The Balfour declaration

On 2nd November, it will be 100 years since the Balfour Declaration:

balfour declaration by TIM



The Balfour declaration followed shortly after the Battle of Beersheba, one of the last great cavalry charges in history, that led the way to General Allenby’s entry to Jerusalem. Like the Gallipoli campaign, this was an Australian/ New Zealand effort though there is a significant role played by the 60th (London) and 75th divisions of the XX corps and the Egyptian Expeditionary force (commanded by Allenby). But it was the Australian cavalry charge weilding bayonets that carried the day. On the Ottoman side was Enver Pasha

enver pasha



Escaping the Holocaust in Albania

albanian jews 1112

Francis I

Today Pope Francis is visiting Albania and the news footage shows him saying Mass just down the road from Enver Hoxha’s tomb. Hoxha outlawed religion but this was just one small negative in an otherwise profoundly tolerant society. This is what the Pope has to say about religion in Shqiperia,

“There is a rather beautiful characteristic of Albania, one which is given great care and attention, and which gives me great joy: I am referring to the peaceful coexistence and collaboration that exists among followers of different religions…The climate of respect and mutual trust between Catholics, Orthodox and Muslims is a precious gift to the country.Nobody should use God as a ‘shield’ with which to justify ‘acts of violence and oppression’.”



A few days ago, my Macintosh died and was sent to be repaired. During that time, I was given a story about the survival of a wonderful little book, barely measuring 6 inches square, in Sarajevo. This is the Sarajevo Hagaddah which was written and illustrated in the 14th Century. The Haggaddah is a story book deriving its name from the Hebrew word “to tell”. Because of images of a Rose and a wing, it is presumed that the Hagaddah (a prayerbook containing stories, songs and prayers for the Jewish festival of the Passover) was a wedding gift for Shoshan and Elazar. It was subsequently saved from the Spanish Inquisition and made its way to the “European Jerusalem” that is or was Sarajevo, what Rebecca West described as a city cradled by the mountains “like an opening flower”. At the end of the 19th Century, it came up for sale to a Jewish cultural centre, “La Benevolencia” and was eventually bought by the National Museum, Zemaljski muzej, for about $10,000. And here is the interesting little story that caught my eye…

The Germans invaded Sarajevo, annexing it to the puppet state of Croatia and demanded the book as part of their “Indiana Jones” project to collect and exploit the religious power of assorted talismans. Hitler also planned a “Museum of an Extinct Race” organised by Alfred Rosenberg and this would have been a prized exhibit. Jozo Petrović, the director of the Museum and Derviš Korkut, a dapper curator with a waxed moustache and fez had hatched a plot to protect the book from the Gestapo as well as the Croatia secret police, the Ustashe and the Handjar, the Muslim division of the SS. They believed that as “kustos”, they had responsibility for the book’s survival. The head of the Ustashe was an aggressive Anti-semite who goes down in history saying “Not a stone upon a stone will remain of what once belonged to “the Jews. The city’s eight synagogues were destroyed. When the Obersturmbannfuehrer Johann Fortner requested the book, they said “Oh that’s very odd. Another German officer has just taken it away.” The German asked, “What was his name?” and here was the brilliant reply, “I did not think it my place to ask such a question.” The curator then scrambled out of a window and down a drainpipe, taking the book back home to his wife who was interviewed late in her life about the story.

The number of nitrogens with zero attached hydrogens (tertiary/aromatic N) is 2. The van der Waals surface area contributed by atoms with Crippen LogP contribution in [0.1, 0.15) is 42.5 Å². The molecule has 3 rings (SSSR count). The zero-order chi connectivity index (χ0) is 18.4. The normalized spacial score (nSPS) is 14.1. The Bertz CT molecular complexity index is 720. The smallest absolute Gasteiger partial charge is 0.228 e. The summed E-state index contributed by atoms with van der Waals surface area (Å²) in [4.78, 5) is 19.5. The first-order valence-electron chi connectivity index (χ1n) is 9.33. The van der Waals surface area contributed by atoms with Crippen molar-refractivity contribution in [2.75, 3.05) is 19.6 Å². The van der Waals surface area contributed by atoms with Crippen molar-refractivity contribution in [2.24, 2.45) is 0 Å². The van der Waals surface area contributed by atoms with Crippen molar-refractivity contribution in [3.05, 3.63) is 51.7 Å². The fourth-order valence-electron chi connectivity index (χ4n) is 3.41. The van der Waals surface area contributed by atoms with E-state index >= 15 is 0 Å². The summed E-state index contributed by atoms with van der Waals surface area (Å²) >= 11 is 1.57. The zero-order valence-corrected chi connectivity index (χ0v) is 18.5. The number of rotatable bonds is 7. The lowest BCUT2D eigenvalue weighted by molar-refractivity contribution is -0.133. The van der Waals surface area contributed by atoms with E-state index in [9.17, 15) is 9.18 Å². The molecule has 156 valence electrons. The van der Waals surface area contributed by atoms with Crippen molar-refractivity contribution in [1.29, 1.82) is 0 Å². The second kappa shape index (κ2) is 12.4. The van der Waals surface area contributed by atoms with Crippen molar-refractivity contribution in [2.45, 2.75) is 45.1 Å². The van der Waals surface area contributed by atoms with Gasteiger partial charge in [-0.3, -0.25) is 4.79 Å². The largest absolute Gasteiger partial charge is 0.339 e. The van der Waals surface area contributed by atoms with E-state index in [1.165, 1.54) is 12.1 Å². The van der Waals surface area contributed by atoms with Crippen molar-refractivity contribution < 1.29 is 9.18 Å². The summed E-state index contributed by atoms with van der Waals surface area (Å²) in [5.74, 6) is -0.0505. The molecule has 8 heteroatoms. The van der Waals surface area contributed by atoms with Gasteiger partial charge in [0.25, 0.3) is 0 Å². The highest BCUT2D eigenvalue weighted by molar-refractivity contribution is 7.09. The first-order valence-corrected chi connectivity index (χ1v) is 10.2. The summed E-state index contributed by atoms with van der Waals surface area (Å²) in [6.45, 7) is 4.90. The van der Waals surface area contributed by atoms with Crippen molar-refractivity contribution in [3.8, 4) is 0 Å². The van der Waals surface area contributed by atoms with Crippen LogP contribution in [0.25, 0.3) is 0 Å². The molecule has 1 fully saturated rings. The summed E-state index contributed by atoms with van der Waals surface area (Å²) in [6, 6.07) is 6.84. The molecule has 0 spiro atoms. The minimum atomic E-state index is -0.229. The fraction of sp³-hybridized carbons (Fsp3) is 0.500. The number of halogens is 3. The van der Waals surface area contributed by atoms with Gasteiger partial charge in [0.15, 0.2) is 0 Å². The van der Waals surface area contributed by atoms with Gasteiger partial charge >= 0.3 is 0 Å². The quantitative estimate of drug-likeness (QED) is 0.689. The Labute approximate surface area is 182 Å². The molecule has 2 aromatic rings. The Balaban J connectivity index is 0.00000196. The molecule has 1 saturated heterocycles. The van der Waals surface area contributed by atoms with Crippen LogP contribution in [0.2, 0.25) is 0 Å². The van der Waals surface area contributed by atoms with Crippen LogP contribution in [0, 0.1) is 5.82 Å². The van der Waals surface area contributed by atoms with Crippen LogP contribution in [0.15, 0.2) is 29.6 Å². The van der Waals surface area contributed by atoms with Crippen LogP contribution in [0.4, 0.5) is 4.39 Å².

“I knew he had a book from the library, and that it was very important,” she said. “He said, ‘Take care, don’t tell. No one must know or they’ll kill us and destroy the book.’ ”

The book was promptly hidden under the floorboards of a Mosque in Zenica and was put on public view with liberation in 1945. After the Bosnian war when it was again in danger of destruction, it was restored and has been back on public display since 2002.